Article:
All Natural vs. Organic

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What is the difference when it comes to beauty products?

Over the past few years, going “green” has become mainstream, which is great! But with that comes tons of “green washing” and green marketing — consumers have been bombarded with all kinds of product options and claims. And this is true even of the beauty-product industry.

As conscious consumers, it’s up to us to do our research: online product reviews are a great way to choose a quality green product and so is using the Environmental Workers Database. But there is one key question we need to ask first when choosing beauty products — and it's one we're now used to asking about our food:

What is the difference between all natural and organic?

All natural is a good start if you're just beginning to green your beauty routine, but, not surprisingly, organic is even better. And there are variations in package wording that we should all keep in mind.

“All natural,” “made with natural ingredients” and “naturally sourced botanicals” are very vague terms. Usually products labelled like this contain other ingredients that are far from natural. This is definitely not the case for all products — there are many great ones out there — but you should read the ingredient list, research and ask questions before buying.

Your best bet for natural beauty products is a product is labelled “100% natural."

Here’s a good guideline that I follow: “if an ingredient sounds like a chemical, it probably is.”

Note: If you’re having trouble finding an ingredient list on your beauty product or on the manufacturer's website, take that as a red flag. This could mean the company has something to hide.

Organic beauty products take "natural" one step further. They source organically grown, non-GMO plants and herbs to use in their formulations. These ingredients are farmed without the use of chemical pesticides or synthetic fertilizers, which produces a superior quality product with better efficacy (or, in the case of food, higher nutritional value) and less environmental impact.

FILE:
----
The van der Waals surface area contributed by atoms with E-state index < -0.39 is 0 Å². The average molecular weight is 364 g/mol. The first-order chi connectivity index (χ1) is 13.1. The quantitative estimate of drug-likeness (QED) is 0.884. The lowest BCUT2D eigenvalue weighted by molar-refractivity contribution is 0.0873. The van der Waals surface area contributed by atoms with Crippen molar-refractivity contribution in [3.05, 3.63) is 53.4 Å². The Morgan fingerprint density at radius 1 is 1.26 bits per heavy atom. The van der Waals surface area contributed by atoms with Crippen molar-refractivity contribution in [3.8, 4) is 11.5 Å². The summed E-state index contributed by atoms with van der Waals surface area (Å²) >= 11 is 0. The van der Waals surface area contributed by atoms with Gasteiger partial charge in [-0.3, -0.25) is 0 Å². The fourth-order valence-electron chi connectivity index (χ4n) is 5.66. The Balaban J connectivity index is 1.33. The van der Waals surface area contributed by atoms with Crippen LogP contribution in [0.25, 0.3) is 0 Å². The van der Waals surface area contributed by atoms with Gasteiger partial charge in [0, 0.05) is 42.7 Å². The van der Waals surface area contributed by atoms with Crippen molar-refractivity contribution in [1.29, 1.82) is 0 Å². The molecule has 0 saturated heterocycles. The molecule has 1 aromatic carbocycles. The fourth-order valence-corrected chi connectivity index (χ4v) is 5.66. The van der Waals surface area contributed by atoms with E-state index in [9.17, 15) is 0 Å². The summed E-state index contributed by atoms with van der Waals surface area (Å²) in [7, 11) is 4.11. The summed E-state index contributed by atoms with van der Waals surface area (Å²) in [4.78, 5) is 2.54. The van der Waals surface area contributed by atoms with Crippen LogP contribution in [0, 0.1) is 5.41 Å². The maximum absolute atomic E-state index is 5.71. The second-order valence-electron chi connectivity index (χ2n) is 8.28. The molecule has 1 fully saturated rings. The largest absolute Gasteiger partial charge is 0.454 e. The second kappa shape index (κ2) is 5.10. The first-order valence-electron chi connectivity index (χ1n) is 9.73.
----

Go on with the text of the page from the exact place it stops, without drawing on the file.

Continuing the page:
A company may even pay for third-party certification to prove they are actually using organic ingredients. For you, this means the product is even more trustworthy.

Another word you may have seen on beauty products is "biodynamic." It's not a new term (dating back to 1924), but has only recently been used to a greater extent in product marketing.

Biodynamic farming is based on the theories of Austrian philosopher and scientist Rudolf Steiner. It's a holistic approach that considers a farm an organism or ecological entity in which humans, plants and animals all play an integral role. (Read more here.) In beauty products, as in wine and food, this means what you're getting may be is a step beyond organic. But, again, make sure you do your research and ask lots of questions before buying.

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Sarah Goble is the creator and owner of LIDO Skin Care, a 100% natural, eco-conscious skin care & baby line. Sarah is very passionate about the environment, yoga and good food, especially French pastries. Previously having trained in Baking and Pastry, Sarah switched gears to skin care and started mixing her own formulations. She has currently relocated from her home from Vancouver, B.C., to Halifax, N.S., where she is excited to grow and expand her business venture.